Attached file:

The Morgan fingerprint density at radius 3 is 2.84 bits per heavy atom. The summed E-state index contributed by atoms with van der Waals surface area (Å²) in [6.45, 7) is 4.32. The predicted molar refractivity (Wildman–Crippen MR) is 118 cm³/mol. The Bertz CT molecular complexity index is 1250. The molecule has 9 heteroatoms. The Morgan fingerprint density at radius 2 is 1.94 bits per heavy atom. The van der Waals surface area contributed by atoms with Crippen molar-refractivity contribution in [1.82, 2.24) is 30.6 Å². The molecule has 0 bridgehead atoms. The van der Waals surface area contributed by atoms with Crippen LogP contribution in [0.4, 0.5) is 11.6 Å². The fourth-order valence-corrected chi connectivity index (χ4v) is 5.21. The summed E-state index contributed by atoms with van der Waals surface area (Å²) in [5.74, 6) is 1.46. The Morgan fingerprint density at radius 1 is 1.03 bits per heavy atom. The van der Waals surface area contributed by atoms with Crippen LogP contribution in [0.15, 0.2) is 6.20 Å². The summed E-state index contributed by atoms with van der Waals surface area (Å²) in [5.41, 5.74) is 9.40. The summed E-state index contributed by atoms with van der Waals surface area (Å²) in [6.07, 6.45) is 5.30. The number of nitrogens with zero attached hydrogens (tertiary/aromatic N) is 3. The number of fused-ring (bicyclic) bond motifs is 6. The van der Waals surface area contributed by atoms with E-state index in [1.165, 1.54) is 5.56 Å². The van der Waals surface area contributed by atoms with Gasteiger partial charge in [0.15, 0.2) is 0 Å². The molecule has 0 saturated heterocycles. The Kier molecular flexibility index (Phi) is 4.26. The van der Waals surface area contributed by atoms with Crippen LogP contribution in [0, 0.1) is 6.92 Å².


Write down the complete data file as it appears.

The Morgan fingerprint density at radius 3 is 2.84 bits per heavy atom. The summed E-state index contributed by atoms with van der Waals surface area (Å²) in [6.45, 7) is 4.32. The predicted molar refractivity (Wildman–Crippen MR) is 118 cm³/mol. The Bertz CT molecular complexity index is 1250. The molecule has 9 heteroatoms. The Morgan fingerprint density at radius 2 is 1.94 bits per heavy atom. The van der Waals surface area contributed by atoms with Crippen molar-refractivity contribution in [1.82, 2.24) is 30.6 Å². The molecule has 0 bridgehead atoms. The van der Waals surface area contributed by atoms with Crippen LogP contribution in [0.4, 0.5) is 11.6 Å². The fourth-order valence-corrected chi connectivity index (χ4v) is 5.21. The summed E-state index contributed by atoms with van der Waals surface area (Å²) in [5.74, 6) is 1.46. The Morgan fingerprint density at radius 1 is 1.03 bits per heavy atom. The van der Waals surface area contributed by atoms with Crippen LogP contribution in [0.15, 0.2) is 6.20 Å². The summed E-state index contributed by atoms with van der Waals surface area (Å²) in [5.41, 5.74) is 9.40. The summed E-state index contributed by atoms with van der Waals surface area (Å²) in [6.07, 6.45) is 5.30. The number of nitrogens with zero attached hydrogens (tertiary/aromatic N) is 3. The number of fused-ring (bicyclic) bond motifs is 6. The van der Waals surface area contributed by atoms with E-state index in [1.165, 1.54) is 5.56 Å². The van der Waals surface area contributed by atoms with Gasteiger partial charge in [0.15, 0.2) is 0 Å². The molecule has 0 saturated heterocycles. The Kier molecular flexibility index (Phi) is 4.26. The van der Waals surface area contributed by atoms with Crippen LogP contribution in [0, 0.1) is 6.92 Å².